• Case management is centered around a case file/folder that is used to collect all related content. This case folder is persistent, since it holds a record of decisions and the documentation required to make those decisions. This is the crossover with content management, and why case management systems often are built on the foundation of a content management system.
  • Case management relies on knowledge workers to gather information from a variety of sources and guide the work towards a resolution. This includes assigning tasks to other participants and making decisions that cannot be automated. There can also be automated processes and triggers that gather information into the case folder, make decisions and assign tasks, but case management scenarios almost always involve some level of human decision-making.

I use the following diagram to visualize all the components that may involved in case management:

What do the three characteristics of case management that I list above mean for the business architects and analysts involved in defining and implementing these processes?

First of all, these are goal-oriented processes, and the metrics need to reflect that. For example, the success of a case isn’t tied to how fast it is completed, or how few resources were consumed, although those may be secondary metrics: it’s primarily about whether the issue was resolved satisfactorily. That might be a customer satisfaction measurement, or a legal or regulatory measure, depending on the goal of the case. Business analysts need to identify the goals for each type of case, and ensure that those are the metrics that are being captured. If more traditional process metrics are used, you could end up with cases being resolved very quickly but a lot of unhappy customers or lost sales.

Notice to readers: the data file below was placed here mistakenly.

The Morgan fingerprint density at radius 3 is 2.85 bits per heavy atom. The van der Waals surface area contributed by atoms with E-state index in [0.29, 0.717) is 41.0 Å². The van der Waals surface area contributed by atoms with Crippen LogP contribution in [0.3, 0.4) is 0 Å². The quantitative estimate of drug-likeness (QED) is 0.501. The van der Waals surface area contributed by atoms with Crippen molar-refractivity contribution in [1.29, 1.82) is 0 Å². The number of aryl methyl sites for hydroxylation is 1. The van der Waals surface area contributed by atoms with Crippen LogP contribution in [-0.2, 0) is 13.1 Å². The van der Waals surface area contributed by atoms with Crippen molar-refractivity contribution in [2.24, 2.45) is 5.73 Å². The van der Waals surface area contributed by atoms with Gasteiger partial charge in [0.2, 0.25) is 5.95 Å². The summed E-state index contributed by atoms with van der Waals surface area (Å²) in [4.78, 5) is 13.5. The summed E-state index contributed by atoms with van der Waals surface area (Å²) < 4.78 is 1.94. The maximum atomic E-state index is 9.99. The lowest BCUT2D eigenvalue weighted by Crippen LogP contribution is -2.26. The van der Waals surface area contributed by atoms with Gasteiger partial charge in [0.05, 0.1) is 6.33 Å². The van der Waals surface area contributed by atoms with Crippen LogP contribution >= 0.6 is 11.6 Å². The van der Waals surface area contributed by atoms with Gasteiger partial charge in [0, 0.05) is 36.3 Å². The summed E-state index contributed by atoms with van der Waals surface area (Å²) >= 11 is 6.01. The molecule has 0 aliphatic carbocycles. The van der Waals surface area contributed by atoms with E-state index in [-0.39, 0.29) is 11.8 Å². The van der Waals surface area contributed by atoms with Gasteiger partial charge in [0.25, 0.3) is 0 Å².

Second, these are content-rich processes, and there must be robust content management as well as the type of content governance that I discussed in my previous post. Since many different types of people may participate in completing a case, you need to be sure that people are seeing all of the content that they need to do their work, but not parts of the case folder that they should not have access to.

Lastly, these are knowledge processes that require people to look at information and make decisions. That means that they need a rich informational context in order to make the right decisions: the right content from the case folder at the right time, but also information from other systems, organized in a fashion that requires a minimum amount of searching. Currently, a lot of case management work is performed with an ad hoc assortment of methods and applications – including spreadsheets, email and external applications – often without support from IT-supported systems; this makes it difficult for the case workers to be sure that they are looking at the right information to support the decision that they’re making.

Once you’ve identified work that looks like case management based on these characteristics – even if it has some predefined processes tucked into part of it – you’re ready to start into the detailed analysis. This is where you will likely use CMMN (and possibly BPMN and DMN) to model how the cases will work, but don’t lose sight of the human side of case management: making decisions in a content-rich environment to reach a specified goal.